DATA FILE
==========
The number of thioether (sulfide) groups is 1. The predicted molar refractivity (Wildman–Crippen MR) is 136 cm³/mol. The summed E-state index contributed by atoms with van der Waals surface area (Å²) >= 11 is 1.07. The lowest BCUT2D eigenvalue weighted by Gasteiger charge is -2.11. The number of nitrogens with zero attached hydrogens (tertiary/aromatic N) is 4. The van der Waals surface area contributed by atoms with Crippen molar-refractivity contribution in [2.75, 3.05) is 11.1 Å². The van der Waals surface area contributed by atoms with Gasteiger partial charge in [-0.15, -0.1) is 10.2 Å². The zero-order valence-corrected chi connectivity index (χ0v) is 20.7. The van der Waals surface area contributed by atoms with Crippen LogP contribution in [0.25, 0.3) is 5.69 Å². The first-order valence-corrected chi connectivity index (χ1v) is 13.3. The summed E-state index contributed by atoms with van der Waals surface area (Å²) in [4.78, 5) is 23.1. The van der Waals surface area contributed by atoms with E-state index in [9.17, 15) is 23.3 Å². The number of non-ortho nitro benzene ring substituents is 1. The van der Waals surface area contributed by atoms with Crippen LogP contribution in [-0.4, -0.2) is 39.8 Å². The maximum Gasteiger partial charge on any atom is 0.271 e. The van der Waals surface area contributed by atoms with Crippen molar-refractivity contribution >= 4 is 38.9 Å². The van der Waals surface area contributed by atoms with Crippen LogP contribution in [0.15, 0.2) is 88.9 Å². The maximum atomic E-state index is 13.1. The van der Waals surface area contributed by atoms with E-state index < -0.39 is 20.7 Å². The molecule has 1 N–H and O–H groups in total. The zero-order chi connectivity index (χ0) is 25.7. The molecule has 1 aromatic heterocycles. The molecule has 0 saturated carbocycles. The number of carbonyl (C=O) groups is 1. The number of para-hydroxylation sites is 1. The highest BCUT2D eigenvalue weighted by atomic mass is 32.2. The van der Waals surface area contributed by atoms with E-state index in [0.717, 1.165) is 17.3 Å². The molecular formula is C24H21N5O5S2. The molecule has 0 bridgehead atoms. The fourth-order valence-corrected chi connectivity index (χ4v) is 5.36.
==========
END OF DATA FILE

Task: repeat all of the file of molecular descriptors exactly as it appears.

The number of thioether (sulfide) groups is 1. The predicted molar refractivity (Wildman–Crippen MR) is 136 cm³/mol. The summed E-state index contributed by atoms with van der Waals surface area (Å²) >= 11 is 1.07. The lowest BCUT2D eigenvalue weighted by Gasteiger charge is -2.11. The number of nitrogens with zero attached hydrogens (tertiary/aromatic N) is 4. The van der Waals surface area contributed by atoms with Crippen molar-refractivity contribution in [2.75, 3.05) is 11.1 Å². The van der Waals surface area contributed by atoms with Gasteiger partial charge in [-0.15, -0.1) is 10.2 Å². The zero-order valence-corrected chi connectivity index (χ0v) is 20.7. The van der Waals surface area contributed by atoms with Crippen LogP contribution in [0.25, 0.3) is 5.69 Å². The first-order valence-corrected chi connectivity index (χ1v) is 13.3. The summed E-state index contributed by atoms with van der Waals surface area (Å²) in [4.78, 5) is 23.1. The van der Waals surface area contributed by atoms with E-state index in [9.17, 15) is 23.3 Å². The number of non-ortho nitro benzene ring substituents is 1. The van der Waals surface area contributed by atoms with Crippen LogP contribution in [-0.4, -0.2) is 39.8 Å². The maximum Gasteiger partial charge on any atom is 0.271 e. The van der Waals surface area contributed by atoms with Crippen molar-refractivity contribution >= 4 is 38.9 Å². The van der Waals surface area contributed by atoms with Crippen LogP contribution in [0.15, 0.2) is 88.9 Å². The maximum atomic E-state index is 13.1. The van der Waals surface area contributed by atoms with E-state index < -0.39 is 20.7 Å². The molecule has 1 N–H and O–H groups in total. The zero-order chi connectivity index (χ0) is 25.7. The molecule has 1 aromatic heterocycles. The molecule has 0 saturated carbocycles. The number of carbonyl (C=O) groups is 1. The number of para-hydroxylation sites is 1. The highest BCUT2D eigenvalue weighted by atomic mass is 32.2. The van der Waals surface area contributed by atoms with E-state index in [0.717, 1.165) is 17.3 Å². The molecular formula is C24H21N5O5S2. The molecule has 0 bridgehead atoms. The fourth-order valence-corrected chi connectivity index (χ4v) is 5.36.